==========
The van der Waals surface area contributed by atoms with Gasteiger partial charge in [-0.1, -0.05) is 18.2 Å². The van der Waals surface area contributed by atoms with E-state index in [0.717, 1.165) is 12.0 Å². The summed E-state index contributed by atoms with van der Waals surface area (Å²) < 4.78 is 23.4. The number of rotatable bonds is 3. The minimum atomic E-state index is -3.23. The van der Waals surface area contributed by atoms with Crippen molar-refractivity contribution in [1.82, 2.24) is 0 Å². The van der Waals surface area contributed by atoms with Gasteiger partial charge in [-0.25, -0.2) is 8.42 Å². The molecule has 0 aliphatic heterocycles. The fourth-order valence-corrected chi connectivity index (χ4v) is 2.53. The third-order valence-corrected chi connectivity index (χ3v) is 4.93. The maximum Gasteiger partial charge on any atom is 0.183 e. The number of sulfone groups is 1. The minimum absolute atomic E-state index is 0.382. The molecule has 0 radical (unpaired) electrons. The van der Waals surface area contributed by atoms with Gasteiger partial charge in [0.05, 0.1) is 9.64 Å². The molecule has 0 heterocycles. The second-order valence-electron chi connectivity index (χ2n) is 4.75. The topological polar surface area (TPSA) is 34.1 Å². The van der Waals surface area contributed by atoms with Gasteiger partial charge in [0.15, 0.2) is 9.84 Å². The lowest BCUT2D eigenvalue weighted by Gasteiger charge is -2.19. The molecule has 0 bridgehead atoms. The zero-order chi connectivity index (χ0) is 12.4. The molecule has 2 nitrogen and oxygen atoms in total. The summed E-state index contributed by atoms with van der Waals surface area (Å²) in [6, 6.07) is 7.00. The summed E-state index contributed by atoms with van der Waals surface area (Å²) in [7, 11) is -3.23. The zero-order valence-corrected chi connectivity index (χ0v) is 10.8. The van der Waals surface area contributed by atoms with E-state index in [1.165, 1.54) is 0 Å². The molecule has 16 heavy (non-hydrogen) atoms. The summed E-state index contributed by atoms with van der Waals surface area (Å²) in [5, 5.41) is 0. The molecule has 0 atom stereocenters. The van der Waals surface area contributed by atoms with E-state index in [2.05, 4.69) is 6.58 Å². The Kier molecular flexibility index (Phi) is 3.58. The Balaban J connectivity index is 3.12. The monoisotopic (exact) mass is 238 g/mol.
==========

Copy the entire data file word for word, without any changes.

The van der Waals surface area contributed by atoms with Gasteiger partial charge in [-0.1, -0.05) is 18.2 Å². The van der Waals surface area contributed by atoms with E-state index in [0.717, 1.165) is 12.0 Å². The summed E-state index contributed by atoms with van der Waals surface area (Å²) < 4.78 is 23.4. The number of rotatable bonds is 3. The minimum atomic E-state index is -3.23. The van der Waals surface area contributed by atoms with Crippen molar-refractivity contribution in [1.82, 2.24) is 0 Å². The van der Waals surface area contributed by atoms with Gasteiger partial charge in [-0.25, -0.2) is 8.42 Å². The molecule has 0 aliphatic heterocycles. The fourth-order valence-corrected chi connectivity index (χ4v) is 2.53. The third-order valence-corrected chi connectivity index (χ3v) is 4.93. The maximum Gasteiger partial charge on any atom is 0.183 e. The number of sulfone groups is 1. The minimum absolute atomic E-state index is 0.382. The molecule has 0 radical (unpaired) electrons. The van der Waals surface area contributed by atoms with Gasteiger partial charge in [0.05, 0.1) is 9.64 Å². The molecule has 0 heterocycles. The second-order valence-electron chi connectivity index (χ2n) is 4.75. The topological polar surface area (TPSA) is 34.1 Å². The van der Waals surface area contributed by atoms with Gasteiger partial charge in [0.15, 0.2) is 9.84 Å². The lowest BCUT2D eigenvalue weighted by Gasteiger charge is -2.19. The molecule has 0 bridgehead atoms. The zero-order chi connectivity index (χ0) is 12.4. The molecule has 2 nitrogen and oxygen atoms in total. The summed E-state index contributed by atoms with van der Waals surface area (Å²) in [6, 6.07) is 7.00. The summed E-state index contributed by atoms with van der Waals surface area (Å²) in [7, 11) is -3.23. The zero-order valence-corrected chi connectivity index (χ0v) is 10.8. The van der Waals surface area contributed by atoms with E-state index in [1.165, 1.54) is 0 Å². The molecule has 16 heavy (non-hydrogen) atoms. The summed E-state index contributed by atoms with van der Waals surface area (Å²) in [5, 5.41) is 0. The molecule has 0 atom stereocenters. The van der Waals surface area contributed by atoms with E-state index in [2.05, 4.69) is 6.58 Å². The Kier molecular flexibility index (Phi) is 3.58. The Balaban J connectivity index is 3.12. The monoisotopic (exact) mass is 238 g/mol.